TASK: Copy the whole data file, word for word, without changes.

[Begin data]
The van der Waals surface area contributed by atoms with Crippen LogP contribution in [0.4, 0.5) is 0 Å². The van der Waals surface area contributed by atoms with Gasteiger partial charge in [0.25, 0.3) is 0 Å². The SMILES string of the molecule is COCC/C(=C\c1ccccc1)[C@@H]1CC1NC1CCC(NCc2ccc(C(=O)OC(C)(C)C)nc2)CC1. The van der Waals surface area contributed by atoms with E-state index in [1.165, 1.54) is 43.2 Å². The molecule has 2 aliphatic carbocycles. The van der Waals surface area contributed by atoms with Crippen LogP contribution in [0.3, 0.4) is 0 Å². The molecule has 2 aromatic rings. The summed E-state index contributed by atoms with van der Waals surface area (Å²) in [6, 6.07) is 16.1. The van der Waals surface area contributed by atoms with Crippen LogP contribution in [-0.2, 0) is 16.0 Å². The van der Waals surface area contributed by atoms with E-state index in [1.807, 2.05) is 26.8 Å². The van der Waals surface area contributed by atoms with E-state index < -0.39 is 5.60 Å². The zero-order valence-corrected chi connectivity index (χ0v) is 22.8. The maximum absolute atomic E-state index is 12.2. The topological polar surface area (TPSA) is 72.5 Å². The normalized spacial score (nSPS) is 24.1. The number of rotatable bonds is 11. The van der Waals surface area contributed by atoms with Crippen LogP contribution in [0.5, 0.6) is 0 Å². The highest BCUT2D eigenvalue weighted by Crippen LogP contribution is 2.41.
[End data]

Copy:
The van der Waals surface area contributed by atoms with Crippen LogP contribution in [0.4, 0.5) is 0 Å². The van der Waals surface area contributed by atoms with Gasteiger partial charge in [0.25, 0.3) is 0 Å². The SMILES string of the molecule is COCC/C(=C\c1ccccc1)[C@@H]1CC1NC1CCC(NCc2ccc(C(=O)OC(C)(C)C)nc2)CC1. The van der Waals surface area contributed by atoms with E-state index in [1.165, 1.54) is 43.2 Å². The molecule has 2 aliphatic carbocycles. The van der Waals surface area contributed by atoms with Crippen LogP contribution in [0.3, 0.4) is 0 Å². The molecule has 2 aromatic rings. The summed E-state index contributed by atoms with van der Waals surface area (Å²) in [6, 6.07) is 16.1. The van der Waals surface area contributed by atoms with Crippen LogP contribution in [-0.2, 0) is 16.0 Å². The van der Waals surface area contributed by atoms with E-state index in [1.807, 2.05) is 26.8 Å². The van der Waals surface area contributed by atoms with E-state index < -0.39 is 5.60 Å². The zero-order valence-corrected chi connectivity index (χ0v) is 22.8. The maximum absolute atomic E-state index is 12.2. The topological polar surface area (TPSA) is 72.5 Å². The normalized spacial score (nSPS) is 24.1. The number of rotatable bonds is 11. The van der Waals surface area contributed by atoms with Crippen LogP contribution in [0.5, 0.6) is 0 Å². The highest BCUT2D eigenvalue weighted by Crippen LogP contribution is 2.41.